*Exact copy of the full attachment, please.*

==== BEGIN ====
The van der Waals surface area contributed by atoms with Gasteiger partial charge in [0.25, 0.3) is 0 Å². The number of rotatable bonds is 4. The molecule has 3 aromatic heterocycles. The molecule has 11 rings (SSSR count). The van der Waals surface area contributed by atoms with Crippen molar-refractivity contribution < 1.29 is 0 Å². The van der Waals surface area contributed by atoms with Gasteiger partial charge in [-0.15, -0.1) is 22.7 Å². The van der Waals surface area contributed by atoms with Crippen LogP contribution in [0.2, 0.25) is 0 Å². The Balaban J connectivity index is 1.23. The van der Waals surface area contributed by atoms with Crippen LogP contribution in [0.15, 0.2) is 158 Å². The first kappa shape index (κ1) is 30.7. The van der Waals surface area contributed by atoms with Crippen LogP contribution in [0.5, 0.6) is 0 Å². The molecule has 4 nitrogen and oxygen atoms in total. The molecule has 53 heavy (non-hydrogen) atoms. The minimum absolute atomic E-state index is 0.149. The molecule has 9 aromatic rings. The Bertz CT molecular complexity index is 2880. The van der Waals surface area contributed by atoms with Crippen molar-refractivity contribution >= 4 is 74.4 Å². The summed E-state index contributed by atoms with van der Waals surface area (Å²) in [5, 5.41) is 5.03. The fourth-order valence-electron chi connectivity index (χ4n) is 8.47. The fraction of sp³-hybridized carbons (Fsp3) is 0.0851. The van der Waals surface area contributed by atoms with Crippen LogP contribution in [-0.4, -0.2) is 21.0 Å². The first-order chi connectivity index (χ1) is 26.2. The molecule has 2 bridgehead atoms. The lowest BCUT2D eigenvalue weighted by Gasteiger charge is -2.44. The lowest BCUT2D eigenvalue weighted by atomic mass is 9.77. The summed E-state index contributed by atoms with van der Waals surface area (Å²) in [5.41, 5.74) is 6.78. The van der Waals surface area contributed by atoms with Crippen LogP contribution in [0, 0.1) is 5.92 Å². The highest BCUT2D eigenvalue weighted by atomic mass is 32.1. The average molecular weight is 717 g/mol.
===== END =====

The van der Waals surface area contributed by atoms with Gasteiger partial charge in [0.25, 0.3) is 0 Å². The number of rotatable bonds is 4. The molecule has 3 aromatic heterocycles. The molecule has 11 rings (SSSR count). The van der Waals surface area contributed by atoms with Crippen molar-refractivity contribution < 1.29 is 0 Å². The van der Waals surface area contributed by atoms with Gasteiger partial charge in [-0.15, -0.1) is 22.7 Å². The van der Waals surface area contributed by atoms with Crippen LogP contribution in [0.2, 0.25) is 0 Å². The Balaban J connectivity index is 1.23. The van der Waals surface area contributed by atoms with Crippen LogP contribution in [0.15, 0.2) is 158 Å². The first kappa shape index (κ1) is 30.7. The van der Waals surface area contributed by atoms with Crippen LogP contribution in [0.5, 0.6) is 0 Å². The molecule has 4 nitrogen and oxygen atoms in total. The molecule has 53 heavy (non-hydrogen) atoms. The minimum absolute atomic E-state index is 0.149. The molecule has 9 aromatic rings. The Bertz CT molecular complexity index is 2880. The van der Waals surface area contributed by atoms with Crippen molar-refractivity contribution >= 4 is 74.4 Å². The summed E-state index contributed by atoms with van der Waals surface area (Å²) in [5, 5.41) is 5.03. The fourth-order valence-electron chi connectivity index (χ4n) is 8.47. The fraction of sp³-hybridized carbons (Fsp3) is 0.0851. The van der Waals surface area contributed by atoms with Crippen LogP contribution in [-0.4, -0.2) is 21.0 Å². The first-order chi connectivity index (χ1) is 26.2. The molecule has 2 bridgehead atoms. The lowest BCUT2D eigenvalue weighted by Gasteiger charge is -2.44. The lowest BCUT2D eigenvalue weighted by atomic mass is 9.77. The summed E-state index contributed by atoms with van der Waals surface area (Å²) in [5.41, 5.74) is 6.78. The van der Waals surface area contributed by atoms with Crippen LogP contribution in [0, 0.1) is 5.92 Å². The highest BCUT2D eigenvalue weighted by atomic mass is 32.1. The average molecular weight is 717 g/mol.